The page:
Advance Your Career: Blog

Advance Your Career: Blog

Master’s in Resource and Energy Demand Analysis connects theory and practice

Bill Provencher is a professor of agricultural and applied economics at the University of Wisconsin-Madison, but he also has extensive experience as a consultant for energy efficiency programs. His work in the private sector convinced him of the need for a program that would prepare students for careers with utilities, consulting firms, regulatory agencies, and other organizations involved in conserving energy and protecting natural resources. That’s why he created UW-Madison’s professional master’s program in Resource and Energy Demand Analysis (REDA).

REDA students study economic theory, survey methodology, econometrics, and statistics. Given their experience in the field, the instructors can connect these core concepts to the actual challenges students will face as they evaluate energy efficiency and resource conservation programs.

“I have lots of great real-world examples on how things are done,” says Provencher, who teaches econometrics and directs the REDA program. “In the course we talk about these different methods—why they are done the way they are and how they can be done better.”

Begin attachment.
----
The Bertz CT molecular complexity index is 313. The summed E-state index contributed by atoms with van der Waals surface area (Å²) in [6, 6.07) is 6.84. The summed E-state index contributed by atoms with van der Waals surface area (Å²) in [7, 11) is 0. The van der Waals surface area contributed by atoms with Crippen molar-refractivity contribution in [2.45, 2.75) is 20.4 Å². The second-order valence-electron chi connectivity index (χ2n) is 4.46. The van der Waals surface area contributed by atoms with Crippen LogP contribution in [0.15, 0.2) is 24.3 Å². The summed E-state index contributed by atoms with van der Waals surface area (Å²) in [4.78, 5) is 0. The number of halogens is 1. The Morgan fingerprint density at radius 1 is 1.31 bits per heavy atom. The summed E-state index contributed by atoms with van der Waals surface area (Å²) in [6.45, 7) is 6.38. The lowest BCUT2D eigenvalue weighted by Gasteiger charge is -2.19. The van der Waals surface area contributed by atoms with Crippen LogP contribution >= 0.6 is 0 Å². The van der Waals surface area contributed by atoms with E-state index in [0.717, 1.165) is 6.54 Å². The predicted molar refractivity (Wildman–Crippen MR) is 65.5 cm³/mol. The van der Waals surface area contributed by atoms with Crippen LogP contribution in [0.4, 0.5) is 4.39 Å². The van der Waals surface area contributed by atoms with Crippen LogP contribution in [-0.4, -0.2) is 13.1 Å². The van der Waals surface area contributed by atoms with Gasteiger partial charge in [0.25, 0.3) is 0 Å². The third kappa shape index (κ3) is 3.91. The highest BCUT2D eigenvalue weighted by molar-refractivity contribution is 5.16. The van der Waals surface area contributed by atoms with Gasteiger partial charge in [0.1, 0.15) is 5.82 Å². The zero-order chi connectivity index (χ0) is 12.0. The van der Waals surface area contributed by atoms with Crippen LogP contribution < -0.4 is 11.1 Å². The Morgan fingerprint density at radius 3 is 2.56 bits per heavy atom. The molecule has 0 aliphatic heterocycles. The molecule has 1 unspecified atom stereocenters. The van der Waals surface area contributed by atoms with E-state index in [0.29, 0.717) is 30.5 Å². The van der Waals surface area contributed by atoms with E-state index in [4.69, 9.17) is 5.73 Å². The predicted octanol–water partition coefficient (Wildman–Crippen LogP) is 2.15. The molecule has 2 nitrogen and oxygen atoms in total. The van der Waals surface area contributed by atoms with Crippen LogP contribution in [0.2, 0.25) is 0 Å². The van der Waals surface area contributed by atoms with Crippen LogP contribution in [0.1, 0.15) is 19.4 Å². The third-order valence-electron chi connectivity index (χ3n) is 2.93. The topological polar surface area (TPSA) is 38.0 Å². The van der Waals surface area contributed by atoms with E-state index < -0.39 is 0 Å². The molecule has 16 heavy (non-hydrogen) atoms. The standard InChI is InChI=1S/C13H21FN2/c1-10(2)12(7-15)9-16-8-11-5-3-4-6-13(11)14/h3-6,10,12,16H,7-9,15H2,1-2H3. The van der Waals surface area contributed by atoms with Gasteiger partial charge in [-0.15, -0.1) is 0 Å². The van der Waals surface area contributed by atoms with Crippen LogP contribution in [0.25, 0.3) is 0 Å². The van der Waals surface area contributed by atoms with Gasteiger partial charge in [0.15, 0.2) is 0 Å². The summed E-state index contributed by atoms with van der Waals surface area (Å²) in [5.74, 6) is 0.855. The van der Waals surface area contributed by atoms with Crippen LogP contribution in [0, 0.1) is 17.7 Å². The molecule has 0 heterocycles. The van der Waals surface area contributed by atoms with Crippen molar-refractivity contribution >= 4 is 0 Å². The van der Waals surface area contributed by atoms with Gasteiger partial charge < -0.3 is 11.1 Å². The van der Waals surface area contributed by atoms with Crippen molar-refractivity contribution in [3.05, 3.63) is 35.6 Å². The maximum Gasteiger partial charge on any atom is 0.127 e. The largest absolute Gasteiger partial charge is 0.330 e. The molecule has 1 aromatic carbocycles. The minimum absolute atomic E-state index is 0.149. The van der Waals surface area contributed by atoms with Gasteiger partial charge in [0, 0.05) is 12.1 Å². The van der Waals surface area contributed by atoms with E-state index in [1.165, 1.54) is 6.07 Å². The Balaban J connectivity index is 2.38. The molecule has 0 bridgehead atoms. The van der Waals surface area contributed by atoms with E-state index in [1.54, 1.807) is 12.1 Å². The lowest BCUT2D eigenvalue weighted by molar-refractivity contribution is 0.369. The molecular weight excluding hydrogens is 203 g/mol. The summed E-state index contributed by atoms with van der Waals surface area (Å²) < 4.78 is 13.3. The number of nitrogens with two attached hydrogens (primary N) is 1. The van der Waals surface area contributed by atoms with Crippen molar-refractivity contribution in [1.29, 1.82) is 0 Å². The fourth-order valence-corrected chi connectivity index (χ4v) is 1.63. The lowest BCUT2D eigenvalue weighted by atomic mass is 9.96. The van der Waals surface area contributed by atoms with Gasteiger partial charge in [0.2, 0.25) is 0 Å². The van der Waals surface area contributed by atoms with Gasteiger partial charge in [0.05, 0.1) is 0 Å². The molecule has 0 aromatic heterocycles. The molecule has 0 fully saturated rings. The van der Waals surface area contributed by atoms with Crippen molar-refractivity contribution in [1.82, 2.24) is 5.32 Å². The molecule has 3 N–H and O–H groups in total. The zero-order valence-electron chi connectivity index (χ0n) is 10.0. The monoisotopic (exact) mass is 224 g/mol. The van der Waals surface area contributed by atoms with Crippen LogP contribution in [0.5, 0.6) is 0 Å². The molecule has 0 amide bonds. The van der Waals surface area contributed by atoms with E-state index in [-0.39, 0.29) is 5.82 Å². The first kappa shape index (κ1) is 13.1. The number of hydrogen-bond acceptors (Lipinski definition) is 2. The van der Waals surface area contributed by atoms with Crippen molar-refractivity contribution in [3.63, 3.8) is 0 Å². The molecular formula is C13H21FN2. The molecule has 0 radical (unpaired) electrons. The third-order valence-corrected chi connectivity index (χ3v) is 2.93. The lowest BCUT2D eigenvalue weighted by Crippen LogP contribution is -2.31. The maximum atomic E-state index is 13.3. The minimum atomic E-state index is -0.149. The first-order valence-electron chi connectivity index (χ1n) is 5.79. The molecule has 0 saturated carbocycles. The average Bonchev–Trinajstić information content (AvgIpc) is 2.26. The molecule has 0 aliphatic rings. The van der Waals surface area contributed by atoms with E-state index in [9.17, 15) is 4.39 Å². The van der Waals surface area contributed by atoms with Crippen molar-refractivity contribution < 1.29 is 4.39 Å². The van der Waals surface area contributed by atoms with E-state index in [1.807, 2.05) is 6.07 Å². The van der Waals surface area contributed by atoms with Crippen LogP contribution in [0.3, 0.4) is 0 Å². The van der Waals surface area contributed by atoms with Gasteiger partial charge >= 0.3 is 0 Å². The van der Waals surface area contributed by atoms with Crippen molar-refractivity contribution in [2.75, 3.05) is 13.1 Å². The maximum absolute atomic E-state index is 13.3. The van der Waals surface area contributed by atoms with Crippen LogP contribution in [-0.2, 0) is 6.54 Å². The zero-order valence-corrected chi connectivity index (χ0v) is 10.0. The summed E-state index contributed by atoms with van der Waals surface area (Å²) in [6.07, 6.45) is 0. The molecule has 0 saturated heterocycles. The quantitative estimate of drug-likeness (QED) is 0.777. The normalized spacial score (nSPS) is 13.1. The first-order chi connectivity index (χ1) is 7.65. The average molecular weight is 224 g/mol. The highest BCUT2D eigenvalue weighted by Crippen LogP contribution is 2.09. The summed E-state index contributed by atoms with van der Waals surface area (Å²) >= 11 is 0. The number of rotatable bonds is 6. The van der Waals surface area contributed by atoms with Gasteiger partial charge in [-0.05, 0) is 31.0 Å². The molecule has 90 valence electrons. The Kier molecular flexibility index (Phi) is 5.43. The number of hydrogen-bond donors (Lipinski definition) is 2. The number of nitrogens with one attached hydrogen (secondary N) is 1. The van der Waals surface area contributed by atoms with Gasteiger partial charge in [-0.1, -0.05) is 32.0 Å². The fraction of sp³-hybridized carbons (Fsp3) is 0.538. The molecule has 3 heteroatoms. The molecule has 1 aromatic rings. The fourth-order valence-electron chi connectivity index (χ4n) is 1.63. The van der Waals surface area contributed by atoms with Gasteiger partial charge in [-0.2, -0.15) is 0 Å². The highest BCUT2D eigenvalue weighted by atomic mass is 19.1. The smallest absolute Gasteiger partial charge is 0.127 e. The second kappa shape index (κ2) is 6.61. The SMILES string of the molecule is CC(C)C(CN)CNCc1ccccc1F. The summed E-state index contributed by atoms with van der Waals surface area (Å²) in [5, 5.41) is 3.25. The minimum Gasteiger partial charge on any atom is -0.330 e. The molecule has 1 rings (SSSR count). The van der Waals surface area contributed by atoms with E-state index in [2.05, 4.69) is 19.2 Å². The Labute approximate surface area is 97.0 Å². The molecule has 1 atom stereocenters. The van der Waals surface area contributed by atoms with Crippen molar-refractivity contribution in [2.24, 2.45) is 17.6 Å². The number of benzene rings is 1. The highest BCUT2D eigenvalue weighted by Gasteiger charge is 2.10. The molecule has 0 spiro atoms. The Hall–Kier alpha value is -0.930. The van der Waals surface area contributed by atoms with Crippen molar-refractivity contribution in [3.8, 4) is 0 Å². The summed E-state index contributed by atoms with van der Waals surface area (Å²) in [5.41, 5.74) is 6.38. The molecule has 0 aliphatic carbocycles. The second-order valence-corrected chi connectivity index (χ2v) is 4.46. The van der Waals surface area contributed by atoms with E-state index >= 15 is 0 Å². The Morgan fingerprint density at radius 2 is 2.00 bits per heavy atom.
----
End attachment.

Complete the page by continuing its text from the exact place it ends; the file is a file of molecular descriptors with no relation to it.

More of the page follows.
Learning techniques, then applying them

The professional master’s in Resource and Energy Demand Analysis is the first program of its kind, allowing students to interact with industry professionals and earn a master’s degree in under a year. The growth in energy and resource conservation initiatives has created a need for people who understand economic modeling, big data, and cutting-edge analytics.

Dan Phaneuf is another instructor who helps REDA students connect theory and practice. He is not only a professor of agricultural and applied economics, but also the editor in chief of the field’s main periodical, the Journal of the Association of Environmental and Resource Economists. That means he’s well acquainted with the world’s leading environmental economists and their current research.

“The students get core concepts from their textbooks, and then we discuss recent empirical research in the field that’s connected to the textbook topics,” Phaneuf says. “In that way, students can get a sense of how the techniques they’re learning in the program–the methods and the empirical models–are being applied in this field in environmental and resource economics.”

For more information of the professional master’s degree in Resource and Energy Demand Analysis, watch the video above or see here.